During a couple of days spent driving to visit family over the Thanksgiving holiday, I experienced a phenomenon that I’m sure is familiar to most of you: An interstate highway traffic jam with no apparent cause. After cruising along smoothly in moderate traffic for miles, I would crest a hill or round a bend and suddenly be faced with a sea of brake-light red threading its way far into the distance. I used to think bumper-to-bumper standstills like this were caused by an accident up ahead, but often, as was the case here, when traffic starts moving again, there is no evidence of an accident or anything else that might have caused the backup.
The phenomenon, I learned several years ago from Tom Vanderbilt’s book, Traffic, is called a “shockwave jam.” It’s a chain reaction that can be caused by a single driver slowing down, changing lanes, or even just tapping on the brakes.
We’ve all experienced this wave in reverse while waiting in a long line of cars at a traffic light. When the light changes, only the first car has room to move forward. A beat later, the second car starts to move forward, but all the other cars are still stopped. This “wave” of motion slowly moves through the line of cars until the light changes back, infuriating any drivers who never made it through the intersection.
The wave has the opposite effect on the interstate. Even with restricted access, no stop lights, and 65 mph speed limits, traffic not only slows down but often comes to a complete standstill simply because, for example, someone changed lanes. That causes the driver they pulled in front of to tap the brakes, which causes a chain reaction as all of the cars behind, one by one, tap the brakes. Even if each car slows down just a little, eventually the whole line of cars slows to the point that the next car in the wave must actually stop, as must the car behind, and the next car behind, and so on.
Part of the problem is that cars are too close together. (Way too close together, in fact. According to the “three-second rule,” cars moving at 65 mph—a travel rate of 96 feet per second—should maintain a spacing of … wait for it … 19 car lengths or 288 feet.) With more space between cars, a slight slowing of one would decrease the spacing but not necessarily cause the following car to slow at all.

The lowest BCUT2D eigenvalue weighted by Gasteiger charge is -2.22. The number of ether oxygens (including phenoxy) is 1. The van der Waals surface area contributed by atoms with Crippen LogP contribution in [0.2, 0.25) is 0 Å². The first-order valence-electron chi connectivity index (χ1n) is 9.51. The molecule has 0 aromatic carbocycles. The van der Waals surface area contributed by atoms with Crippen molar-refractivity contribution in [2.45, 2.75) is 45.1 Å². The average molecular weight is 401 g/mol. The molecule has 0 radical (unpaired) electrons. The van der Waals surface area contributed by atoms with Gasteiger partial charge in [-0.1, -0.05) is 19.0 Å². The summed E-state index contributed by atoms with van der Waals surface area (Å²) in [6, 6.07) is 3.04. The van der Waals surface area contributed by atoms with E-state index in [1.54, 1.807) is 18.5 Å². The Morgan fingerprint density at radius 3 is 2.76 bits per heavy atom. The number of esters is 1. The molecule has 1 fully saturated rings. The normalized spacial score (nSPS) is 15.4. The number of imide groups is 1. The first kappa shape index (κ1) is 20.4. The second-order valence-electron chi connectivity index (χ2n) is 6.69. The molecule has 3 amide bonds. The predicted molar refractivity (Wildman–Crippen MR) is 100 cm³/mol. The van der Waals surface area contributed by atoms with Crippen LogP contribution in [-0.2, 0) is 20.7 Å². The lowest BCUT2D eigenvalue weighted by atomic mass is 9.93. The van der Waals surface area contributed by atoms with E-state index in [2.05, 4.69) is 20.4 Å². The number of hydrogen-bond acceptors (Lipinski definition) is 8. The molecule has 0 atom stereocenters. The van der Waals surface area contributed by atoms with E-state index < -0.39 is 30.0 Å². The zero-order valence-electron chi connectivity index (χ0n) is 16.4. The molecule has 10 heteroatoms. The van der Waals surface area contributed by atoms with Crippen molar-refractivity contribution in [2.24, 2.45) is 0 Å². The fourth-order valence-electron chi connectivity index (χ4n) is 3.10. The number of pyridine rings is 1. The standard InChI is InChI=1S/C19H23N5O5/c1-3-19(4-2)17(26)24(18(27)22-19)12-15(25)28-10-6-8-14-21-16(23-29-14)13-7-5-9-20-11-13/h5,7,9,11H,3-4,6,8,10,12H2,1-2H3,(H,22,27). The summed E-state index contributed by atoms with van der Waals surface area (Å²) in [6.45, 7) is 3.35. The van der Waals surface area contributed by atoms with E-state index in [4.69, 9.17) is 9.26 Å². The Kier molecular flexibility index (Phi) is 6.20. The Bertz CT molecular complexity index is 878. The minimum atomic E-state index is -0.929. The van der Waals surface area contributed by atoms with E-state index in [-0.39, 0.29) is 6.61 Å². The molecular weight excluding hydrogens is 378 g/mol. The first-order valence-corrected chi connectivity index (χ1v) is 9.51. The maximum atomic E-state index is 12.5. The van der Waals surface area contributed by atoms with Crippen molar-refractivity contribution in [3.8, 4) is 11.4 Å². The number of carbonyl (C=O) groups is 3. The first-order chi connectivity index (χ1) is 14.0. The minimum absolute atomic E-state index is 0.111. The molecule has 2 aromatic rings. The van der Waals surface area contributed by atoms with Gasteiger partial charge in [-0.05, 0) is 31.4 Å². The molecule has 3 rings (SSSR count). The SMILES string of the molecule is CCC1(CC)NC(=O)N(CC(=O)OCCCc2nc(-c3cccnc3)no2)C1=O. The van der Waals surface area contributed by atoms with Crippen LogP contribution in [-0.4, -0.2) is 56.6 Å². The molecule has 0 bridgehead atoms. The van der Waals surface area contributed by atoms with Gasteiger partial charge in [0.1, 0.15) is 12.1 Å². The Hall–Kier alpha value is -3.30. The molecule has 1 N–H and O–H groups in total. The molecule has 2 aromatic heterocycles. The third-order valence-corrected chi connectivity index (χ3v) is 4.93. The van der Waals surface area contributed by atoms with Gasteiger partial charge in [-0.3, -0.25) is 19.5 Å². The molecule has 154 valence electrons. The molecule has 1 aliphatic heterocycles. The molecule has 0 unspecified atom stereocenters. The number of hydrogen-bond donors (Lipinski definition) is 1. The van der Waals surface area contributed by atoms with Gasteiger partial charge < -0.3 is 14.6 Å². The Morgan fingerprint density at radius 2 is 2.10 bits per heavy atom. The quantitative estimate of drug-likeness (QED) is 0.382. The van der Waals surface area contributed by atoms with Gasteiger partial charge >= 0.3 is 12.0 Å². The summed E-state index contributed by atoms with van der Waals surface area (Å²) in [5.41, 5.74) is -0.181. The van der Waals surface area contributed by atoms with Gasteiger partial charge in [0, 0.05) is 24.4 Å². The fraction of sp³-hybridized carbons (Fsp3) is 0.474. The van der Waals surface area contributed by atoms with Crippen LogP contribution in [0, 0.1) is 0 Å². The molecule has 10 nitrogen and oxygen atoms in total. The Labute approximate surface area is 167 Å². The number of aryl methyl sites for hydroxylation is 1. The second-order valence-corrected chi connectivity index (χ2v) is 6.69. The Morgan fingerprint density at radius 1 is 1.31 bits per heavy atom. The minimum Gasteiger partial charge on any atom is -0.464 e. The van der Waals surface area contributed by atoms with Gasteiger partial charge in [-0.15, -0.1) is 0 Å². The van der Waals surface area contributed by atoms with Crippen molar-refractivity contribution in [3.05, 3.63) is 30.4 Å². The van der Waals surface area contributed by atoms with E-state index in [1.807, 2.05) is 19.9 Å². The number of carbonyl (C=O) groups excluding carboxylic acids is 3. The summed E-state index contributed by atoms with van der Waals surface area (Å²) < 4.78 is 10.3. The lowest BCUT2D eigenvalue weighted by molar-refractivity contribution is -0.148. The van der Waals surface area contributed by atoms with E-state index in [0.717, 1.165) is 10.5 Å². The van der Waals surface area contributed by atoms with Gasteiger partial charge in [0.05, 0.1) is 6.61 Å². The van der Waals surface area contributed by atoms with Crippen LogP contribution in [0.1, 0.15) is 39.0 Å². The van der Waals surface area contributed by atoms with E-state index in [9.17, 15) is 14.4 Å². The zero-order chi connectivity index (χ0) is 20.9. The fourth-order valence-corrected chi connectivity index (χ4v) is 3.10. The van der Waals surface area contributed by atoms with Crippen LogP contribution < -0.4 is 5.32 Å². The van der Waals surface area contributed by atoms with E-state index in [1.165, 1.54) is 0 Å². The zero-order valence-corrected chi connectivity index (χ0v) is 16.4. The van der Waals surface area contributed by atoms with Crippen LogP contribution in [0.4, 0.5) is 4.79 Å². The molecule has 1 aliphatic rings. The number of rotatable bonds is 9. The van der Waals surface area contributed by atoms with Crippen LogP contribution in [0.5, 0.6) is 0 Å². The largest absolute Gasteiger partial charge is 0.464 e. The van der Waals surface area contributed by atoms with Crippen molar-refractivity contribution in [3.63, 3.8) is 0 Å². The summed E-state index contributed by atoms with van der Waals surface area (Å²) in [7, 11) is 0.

There are other issues, of course—inattentive drivers, speeders, joy-riders, etc.—but even in a highway occupied only by model drivers, one problem remains: Lack of communication. No one knows what other drivers are going to do, or when and why they are about to do it.
One solution is autonomous vehicles. Whether on the highway or downtown, when every vehicle is communicating its location, speed, and travel route to every other vehicle, shockwave traffic jams would be a thing of the past.
It remains to be seen whether autonomous cars solve more problems than they cause. But the root cause of the shockwave jam may also explain why many, if not most, remodeling companies miss their deadlines. Like highway drivers who don’t leave enough “following distance,” remodelers who don’t allow enough time for the effects of unknowns are vulnerable to a scheduling pileup.
Unknowns are myriad: an error on the plans; an incomplete, damaged, or incorrect delivery; a failed inspection; a no-show trade contractor; a jobsite injury; a meddling homeowner. Like a driver tapping the brakes or switching lanes, almost any delay or change early in the process ripples through the whole project. And these days, the problem is exacerbated by increased reliance on subcontractors, all of whom have their own shockwave jam of backlog projects and service work to attend to.
Lack of communication is also the root cause of the remodeling shockwave. Autonomous vehicles are already on our roads, but your company will never run itself. Systems are essential, but they still need people to monitor them and make adjustments. In a world where streamlining the sales cycle, and reducing or eliminating delays and punchlists are increasingly important, unless you are constantly communicating with your team, your vendors, and your subs, one day you’ll come around the bend to find your project calendar backed up for miles, bumper-to-bumper.